I also got my own driver’s license pretty late in life in spite of taking driver’s ed and even doing some lessons with a professional instructor. Finding a driving instructor who was willing to take on an adult student was, surprisingly, not easy—most of them said, “Wait, you’re how old?” And even if they didn’t think I was kidding they told me I should have learned to drive when I was a kid. Finally I found a driving instructor who specializes in teaching non-U.S. residents. Nashville’s a pretty cosmopolitan city and the number of universities here attract scholars and other professionals from around the world, and even if they’re somewhat familiar with the basics of driving some still need help learning the rules of the road so they can get a license. People who come to Nashville from most parts of Europe and even parts of Asia are used to really good public transportation—something Nashville lacks. When the place where I work started offering free bus service to all employees I asked a coworker if she’d start riding the bus.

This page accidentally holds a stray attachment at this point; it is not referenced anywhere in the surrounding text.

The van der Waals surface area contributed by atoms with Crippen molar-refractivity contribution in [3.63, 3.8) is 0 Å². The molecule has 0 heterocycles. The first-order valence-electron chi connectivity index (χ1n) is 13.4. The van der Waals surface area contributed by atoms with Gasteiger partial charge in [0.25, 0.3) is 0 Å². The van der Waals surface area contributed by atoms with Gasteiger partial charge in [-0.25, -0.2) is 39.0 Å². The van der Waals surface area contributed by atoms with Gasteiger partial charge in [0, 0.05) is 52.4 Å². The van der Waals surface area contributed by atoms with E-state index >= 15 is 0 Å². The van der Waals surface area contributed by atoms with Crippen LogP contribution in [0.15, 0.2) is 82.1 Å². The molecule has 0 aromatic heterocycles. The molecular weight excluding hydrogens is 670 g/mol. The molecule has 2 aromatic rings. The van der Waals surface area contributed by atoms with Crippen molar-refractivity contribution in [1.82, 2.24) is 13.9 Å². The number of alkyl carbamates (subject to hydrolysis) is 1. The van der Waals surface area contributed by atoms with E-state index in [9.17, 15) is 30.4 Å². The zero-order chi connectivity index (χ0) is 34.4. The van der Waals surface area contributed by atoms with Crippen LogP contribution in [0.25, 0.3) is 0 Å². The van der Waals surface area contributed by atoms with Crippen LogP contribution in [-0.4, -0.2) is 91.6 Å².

“Well, I would,” she said, “if I didn’t have to walk three miles and cross two interstates just to get to the nearest bus stop.”

Anyway seeing a student driver on the road also reminded me of one time when I was in a student driver car and someone came up behind me and started blowing their horn.

“Yeah, I remember my first beer,” I muttered.

“What did you say?” asked the instructor.

“I said I thought we might turn here.”

Then the honking car pulled up next to us and I looked over and saw it was a friend of mine. He looked shocked then he waved at me before he went on.

Later that day he dropped by my house and we laughed about our chance meeting on the road.

“I had no idea it was you in that car,” he told me.

“Lucky thing it was me,” I said. “Just imagine if you’d been honking and carrying on at some complete stranger who was just trying to get a grip on driving.” He looked a bit crestfallen but I couldn’t resist adding, “Then you would have looked like a real asshole.”

Out Of The Office.

Back in January 2020 my work department got an award in the form of a special bonus that we could spend on a group activity. The best thing would have been if the group activity had been splitting the money, but instead, after a delay of more than two years, we opted for a trip to Cheekwood. It was a good choice—something everyone could enjoy, and it was outside. The only difficulty I had was before I left the house when my wife said, “You do know how to get there, don’t you?”